Health

 

Risk of Cervical Cancer Higher Than Previously Thought

Women in the U.S. between the ages of 65 and 69 may have a much higher risk of getting cervical cancer than was previously thought.  

A team at the University of Maryland School of Medicine made the finding when they reworked the data that current guidelines for Pap smears is based on.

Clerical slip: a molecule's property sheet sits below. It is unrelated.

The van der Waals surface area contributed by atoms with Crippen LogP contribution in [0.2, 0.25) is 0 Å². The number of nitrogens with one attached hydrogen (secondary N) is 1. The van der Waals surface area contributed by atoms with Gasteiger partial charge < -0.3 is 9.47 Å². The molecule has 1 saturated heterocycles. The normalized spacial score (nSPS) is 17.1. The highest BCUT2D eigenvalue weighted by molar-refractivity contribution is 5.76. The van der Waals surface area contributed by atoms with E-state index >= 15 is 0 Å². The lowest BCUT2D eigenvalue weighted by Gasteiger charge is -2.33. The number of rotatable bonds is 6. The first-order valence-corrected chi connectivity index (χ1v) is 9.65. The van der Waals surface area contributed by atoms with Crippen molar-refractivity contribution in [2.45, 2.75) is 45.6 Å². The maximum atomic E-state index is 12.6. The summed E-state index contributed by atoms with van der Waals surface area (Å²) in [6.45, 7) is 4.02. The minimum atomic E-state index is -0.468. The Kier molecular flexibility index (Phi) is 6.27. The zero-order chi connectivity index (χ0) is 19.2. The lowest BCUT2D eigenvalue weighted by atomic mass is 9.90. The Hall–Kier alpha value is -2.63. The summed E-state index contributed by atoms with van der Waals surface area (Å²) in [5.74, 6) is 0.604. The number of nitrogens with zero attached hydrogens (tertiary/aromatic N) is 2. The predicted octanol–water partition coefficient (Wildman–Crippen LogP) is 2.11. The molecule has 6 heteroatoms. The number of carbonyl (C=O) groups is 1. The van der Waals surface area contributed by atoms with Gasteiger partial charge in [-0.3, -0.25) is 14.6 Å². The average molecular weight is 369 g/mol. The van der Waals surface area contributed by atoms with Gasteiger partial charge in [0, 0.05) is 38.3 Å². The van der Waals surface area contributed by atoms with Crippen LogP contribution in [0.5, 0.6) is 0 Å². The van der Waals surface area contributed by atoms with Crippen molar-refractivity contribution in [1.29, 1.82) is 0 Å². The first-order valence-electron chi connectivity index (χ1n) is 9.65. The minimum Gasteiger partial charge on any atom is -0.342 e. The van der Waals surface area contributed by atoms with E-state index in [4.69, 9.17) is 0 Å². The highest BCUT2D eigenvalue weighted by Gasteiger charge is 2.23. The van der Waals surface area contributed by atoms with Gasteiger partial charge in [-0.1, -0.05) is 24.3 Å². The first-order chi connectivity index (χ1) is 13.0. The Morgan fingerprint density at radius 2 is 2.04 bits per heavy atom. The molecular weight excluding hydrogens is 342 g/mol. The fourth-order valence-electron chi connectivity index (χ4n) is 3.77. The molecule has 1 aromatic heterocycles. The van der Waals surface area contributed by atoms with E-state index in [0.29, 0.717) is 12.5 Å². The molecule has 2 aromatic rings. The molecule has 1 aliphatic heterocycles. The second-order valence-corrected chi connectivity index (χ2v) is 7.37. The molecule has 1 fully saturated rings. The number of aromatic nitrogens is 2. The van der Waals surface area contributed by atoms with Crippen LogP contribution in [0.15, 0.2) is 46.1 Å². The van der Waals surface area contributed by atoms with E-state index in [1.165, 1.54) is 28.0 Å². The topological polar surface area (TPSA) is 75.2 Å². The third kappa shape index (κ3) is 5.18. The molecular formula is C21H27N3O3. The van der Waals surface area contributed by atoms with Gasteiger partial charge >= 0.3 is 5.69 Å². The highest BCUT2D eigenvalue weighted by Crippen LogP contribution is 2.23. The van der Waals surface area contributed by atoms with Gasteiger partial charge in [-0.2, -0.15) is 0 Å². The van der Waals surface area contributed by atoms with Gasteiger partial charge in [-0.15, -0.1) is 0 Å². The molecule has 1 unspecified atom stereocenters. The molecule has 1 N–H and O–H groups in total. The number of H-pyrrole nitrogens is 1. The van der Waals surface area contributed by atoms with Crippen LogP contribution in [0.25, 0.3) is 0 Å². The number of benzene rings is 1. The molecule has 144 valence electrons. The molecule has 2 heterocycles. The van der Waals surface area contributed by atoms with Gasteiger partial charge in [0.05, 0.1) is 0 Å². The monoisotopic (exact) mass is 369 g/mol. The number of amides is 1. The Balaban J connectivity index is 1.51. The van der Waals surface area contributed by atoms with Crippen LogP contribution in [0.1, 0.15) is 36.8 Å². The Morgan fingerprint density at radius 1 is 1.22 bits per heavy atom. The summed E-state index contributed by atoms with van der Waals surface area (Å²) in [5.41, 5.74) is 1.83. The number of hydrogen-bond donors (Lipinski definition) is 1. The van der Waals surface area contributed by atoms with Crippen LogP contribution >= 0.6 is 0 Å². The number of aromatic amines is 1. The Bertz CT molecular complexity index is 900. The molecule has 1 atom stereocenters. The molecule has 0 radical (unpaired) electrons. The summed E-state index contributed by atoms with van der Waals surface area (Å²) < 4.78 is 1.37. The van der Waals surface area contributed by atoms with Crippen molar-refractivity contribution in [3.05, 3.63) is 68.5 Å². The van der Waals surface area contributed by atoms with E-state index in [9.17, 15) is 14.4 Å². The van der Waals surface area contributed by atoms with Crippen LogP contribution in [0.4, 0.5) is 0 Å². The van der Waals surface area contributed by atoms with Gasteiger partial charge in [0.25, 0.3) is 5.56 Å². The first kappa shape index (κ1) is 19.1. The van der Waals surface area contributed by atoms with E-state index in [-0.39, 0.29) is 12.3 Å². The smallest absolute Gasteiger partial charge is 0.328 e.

Pap smears are done to detect changes that could lead to cervical cancer.  

The researchers say the guidelines don't account for the high rate of hysterectomy in the U.S.  

With that rate factored in, the team says the rate of cervical cancer for women 65 to 69 jumped by 83 percent and was even higher for black women.

This rare but deadly form of cancer is diagnosed in 12,000 American women each year and kills 4,000.  

 

 

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